Saturday, October 05, 2013

It's About His Judgement

Stephen Maher has spent a great deal of his journalistic energy investigating the robocalls swindle. But this week -- after  a second person was taken to the hospital from Patrick Brazeau's house -- Maher focused  on Stephen Harper's senate appointments:

The appointments of Brazeau, Duffy and Wallin were all announced on the same day, Dec. 22, 2008, along with 15 other delighted Conservatives. They must all have had a lovely Christmas, enjoying congratulations from friends and relatives at their good fortune to have been guaranteed an excellent income with near-absolute job security until age 75.

Those appointments are like the ghosts of Christmas past, a recurring nightmare for the prime minister, returning to haunt him on front pages and TV screens for the rest of his political career, threatening to draw it to an untimely end.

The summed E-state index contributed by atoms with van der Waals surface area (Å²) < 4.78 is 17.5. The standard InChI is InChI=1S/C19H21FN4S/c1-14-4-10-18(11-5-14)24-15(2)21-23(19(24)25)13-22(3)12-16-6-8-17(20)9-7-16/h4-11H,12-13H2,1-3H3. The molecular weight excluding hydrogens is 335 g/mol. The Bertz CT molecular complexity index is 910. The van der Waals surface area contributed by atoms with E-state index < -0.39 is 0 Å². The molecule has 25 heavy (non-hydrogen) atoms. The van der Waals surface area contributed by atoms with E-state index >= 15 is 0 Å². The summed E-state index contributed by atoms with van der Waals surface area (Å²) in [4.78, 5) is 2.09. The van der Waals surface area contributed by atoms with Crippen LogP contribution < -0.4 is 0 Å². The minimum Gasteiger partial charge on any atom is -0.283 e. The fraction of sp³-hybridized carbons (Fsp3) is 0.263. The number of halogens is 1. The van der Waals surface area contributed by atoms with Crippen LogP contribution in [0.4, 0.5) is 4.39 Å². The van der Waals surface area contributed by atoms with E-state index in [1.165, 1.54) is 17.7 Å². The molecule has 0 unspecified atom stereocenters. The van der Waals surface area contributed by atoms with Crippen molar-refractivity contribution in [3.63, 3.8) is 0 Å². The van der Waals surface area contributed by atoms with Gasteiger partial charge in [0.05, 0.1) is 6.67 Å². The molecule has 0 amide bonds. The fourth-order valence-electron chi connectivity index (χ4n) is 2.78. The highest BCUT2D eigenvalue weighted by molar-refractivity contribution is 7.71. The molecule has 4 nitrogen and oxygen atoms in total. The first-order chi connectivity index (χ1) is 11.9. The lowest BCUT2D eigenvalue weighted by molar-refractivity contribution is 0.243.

Mr. Harper used to rail at Liberal Senate appointments. But Maher writes that Harper's record is far worse than the Liberals. Besides Brazeau, Mike  Duffy and Pamela Wallin,

Irving Gerstein, long the party’s chief fundraiser, was charged in 2011 with Elections Act violations, charges that were dropped when the Conservative Party pleaded guilty and paid a $52,000 fine.

Leo Housakos, a longtime Montreal political organizer who raised funds in municipal and provincial politics, is now under the media spotlight on the sidelines of the Charbonneau commission into the construction industry.

Fabian Manning had recently been defeated by Newfoundland voters. He resigned his Senate seat to run again in 2011, and when he lost, Harper reappointed him, along with defeated candidates Larry Smith and Josee Verner.

It was enough to make a Liberal blush.

And, of course, there are other Harper appointments -- like Arthur Porter, Bruce Carson and Nigel Wright.

Mr. Harper keeps touting his formidable management skills. But that increasingly appears to be pure propaganda. If the opposition is wise, they will make the next election about the prime minister's judgement. By that time it should be abundantly clear that Mr. Harper doesn't know anything about modern economics.

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